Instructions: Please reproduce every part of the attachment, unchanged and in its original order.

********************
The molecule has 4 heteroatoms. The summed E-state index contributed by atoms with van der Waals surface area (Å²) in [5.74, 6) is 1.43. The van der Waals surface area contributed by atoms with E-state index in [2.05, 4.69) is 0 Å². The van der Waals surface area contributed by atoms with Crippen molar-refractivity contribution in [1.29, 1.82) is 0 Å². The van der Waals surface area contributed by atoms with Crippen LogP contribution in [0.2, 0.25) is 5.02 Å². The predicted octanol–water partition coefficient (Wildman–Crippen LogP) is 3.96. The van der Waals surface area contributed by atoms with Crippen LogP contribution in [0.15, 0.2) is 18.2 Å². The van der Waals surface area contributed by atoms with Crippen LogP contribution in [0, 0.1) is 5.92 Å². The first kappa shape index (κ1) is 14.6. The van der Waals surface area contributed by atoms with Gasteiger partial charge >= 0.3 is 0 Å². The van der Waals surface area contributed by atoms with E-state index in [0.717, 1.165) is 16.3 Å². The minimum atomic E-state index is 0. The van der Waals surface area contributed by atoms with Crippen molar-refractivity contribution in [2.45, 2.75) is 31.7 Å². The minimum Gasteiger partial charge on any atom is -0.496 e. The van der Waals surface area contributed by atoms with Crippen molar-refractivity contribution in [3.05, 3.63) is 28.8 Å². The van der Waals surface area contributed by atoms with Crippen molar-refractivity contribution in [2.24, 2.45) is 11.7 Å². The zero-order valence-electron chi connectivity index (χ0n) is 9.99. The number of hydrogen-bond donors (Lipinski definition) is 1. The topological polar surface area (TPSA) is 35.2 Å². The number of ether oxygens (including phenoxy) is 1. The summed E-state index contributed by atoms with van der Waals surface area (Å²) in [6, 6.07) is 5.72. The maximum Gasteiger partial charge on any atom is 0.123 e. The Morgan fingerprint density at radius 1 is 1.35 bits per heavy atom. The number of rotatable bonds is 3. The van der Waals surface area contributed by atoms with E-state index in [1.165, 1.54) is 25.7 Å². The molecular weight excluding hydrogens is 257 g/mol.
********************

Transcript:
The molecule has 4 heteroatoms. The summed E-state index contributed by atoms with van der Waals surface area (Å²) in [5.74, 6) is 1.43. The van der Waals surface area contributed by atoms with E-state index in [2.05, 4.69) is 0 Å². The van der Waals surface area contributed by atoms with Crippen molar-refractivity contribution in [1.29, 1.82) is 0 Å². The van der Waals surface area contributed by atoms with Crippen LogP contribution in [0.2, 0.25) is 5.02 Å². The predicted octanol–water partition coefficient (Wildman–Crippen LogP) is 3.96. The van der Waals surface area contributed by atoms with Crippen LogP contribution in [0.15, 0.2) is 18.2 Å². The van der Waals surface area contributed by atoms with Crippen LogP contribution in [0, 0.1) is 5.92 Å². The first kappa shape index (κ1) is 14.6. The van der Waals surface area contributed by atoms with Gasteiger partial charge >= 0.3 is 0 Å². The van der Waals surface area contributed by atoms with E-state index in [0.717, 1.165) is 16.3 Å². The minimum atomic E-state index is 0. The van der Waals surface area contributed by atoms with Crippen molar-refractivity contribution in [2.45, 2.75) is 31.7 Å². The minimum Gasteiger partial charge on any atom is -0.496 e. The van der Waals surface area contributed by atoms with Crippen molar-refractivity contribution in [3.05, 3.63) is 28.8 Å². The van der Waals surface area contributed by atoms with Crippen molar-refractivity contribution in [2.24, 2.45) is 11.7 Å². The zero-order valence-electron chi connectivity index (χ0n) is 9.99. The number of hydrogen-bond donors (Lipinski definition) is 1. The topological polar surface area (TPSA) is 35.2 Å². The number of ether oxygens (including phenoxy) is 1. The summed E-state index contributed by atoms with van der Waals surface area (Å²) in [6, 6.07) is 5.72. The maximum Gasteiger partial charge on any atom is 0.123 e. The Morgan fingerprint density at radius 1 is 1.35 bits per heavy atom. The number of rotatable bonds is 3. The van der Waals surface area contributed by atoms with E-state index in [1.165, 1.54) is 25.7 Å². The molecular weight excluding hydrogens is 257 g/mol.